Now, sometimes, you do have executives willing to say, “Look, we can’t do things constitutionally because I have a lot of power here.” There’s the amazing moment when Dick Cheney said—and I cite this in the book—on a television program, in response to questions about torture in the Bush administration and Guantanamo, instead of saying, “You’re over-estimating executive power,” says, “You guys are not thinking clearly. What we did is nothing compared to the power the president has. Day and night, he’s being followed around with a nuclear briefcase. Don’t deceive yourself. His power is far beyond what you imagine.”
We seldom have people talking so candidly, and when they do, we think, “Oh that’s just a bizarre stylistic feature of Dick Cheney.” That’s not a bizarre feature; that’s a candid statement of fact.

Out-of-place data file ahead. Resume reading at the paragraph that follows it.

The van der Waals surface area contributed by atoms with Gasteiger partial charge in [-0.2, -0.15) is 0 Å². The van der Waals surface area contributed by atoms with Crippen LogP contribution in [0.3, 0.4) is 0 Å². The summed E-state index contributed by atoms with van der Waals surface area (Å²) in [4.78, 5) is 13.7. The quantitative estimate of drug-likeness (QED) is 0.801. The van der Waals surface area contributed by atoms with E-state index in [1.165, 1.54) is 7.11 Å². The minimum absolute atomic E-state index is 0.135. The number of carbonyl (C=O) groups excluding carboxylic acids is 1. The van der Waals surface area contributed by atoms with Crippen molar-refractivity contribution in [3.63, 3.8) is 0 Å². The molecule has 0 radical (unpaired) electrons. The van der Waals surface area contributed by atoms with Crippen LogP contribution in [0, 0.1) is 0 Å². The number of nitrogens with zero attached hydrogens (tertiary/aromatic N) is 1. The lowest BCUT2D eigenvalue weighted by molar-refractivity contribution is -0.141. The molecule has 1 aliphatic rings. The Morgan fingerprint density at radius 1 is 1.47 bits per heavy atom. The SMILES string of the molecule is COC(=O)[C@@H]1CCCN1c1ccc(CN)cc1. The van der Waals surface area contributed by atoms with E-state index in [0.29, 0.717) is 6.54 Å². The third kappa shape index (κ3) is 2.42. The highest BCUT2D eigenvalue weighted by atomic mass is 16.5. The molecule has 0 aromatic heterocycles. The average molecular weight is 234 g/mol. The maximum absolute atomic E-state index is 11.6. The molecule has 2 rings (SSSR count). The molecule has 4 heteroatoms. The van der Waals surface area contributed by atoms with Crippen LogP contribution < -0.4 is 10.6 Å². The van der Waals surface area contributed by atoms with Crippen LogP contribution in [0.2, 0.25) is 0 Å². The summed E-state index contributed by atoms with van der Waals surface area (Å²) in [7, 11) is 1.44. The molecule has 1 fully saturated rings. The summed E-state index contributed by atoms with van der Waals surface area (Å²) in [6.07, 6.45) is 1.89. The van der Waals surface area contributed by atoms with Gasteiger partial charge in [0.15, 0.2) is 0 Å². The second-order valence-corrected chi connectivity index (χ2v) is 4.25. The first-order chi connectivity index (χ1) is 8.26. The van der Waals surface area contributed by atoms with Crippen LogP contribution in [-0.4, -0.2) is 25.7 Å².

“The intent is to be as funny as possible as much as possible.”—Harold Ramis, who died this week at the age of 69, on making Caddyshack. Read an excerpt from Ellin Stein’s history of the National Lampoon, That’s Not Funny That’s Sick to see how Ramis made Caddyshack.
National Book Award winner Richard Powers reads a selection from the beginning of Orfeo, his eleventh novel and now a New York Times bestseller.
"Of novelists in Powers’s generation with whom he is often compared—Franzen, Vollmann, Wallace—none equals Powers’s combination of consistent production, intellectual range, formal ingenuity, and emotional effect.” —Tom LeClair, Christian Science Monitor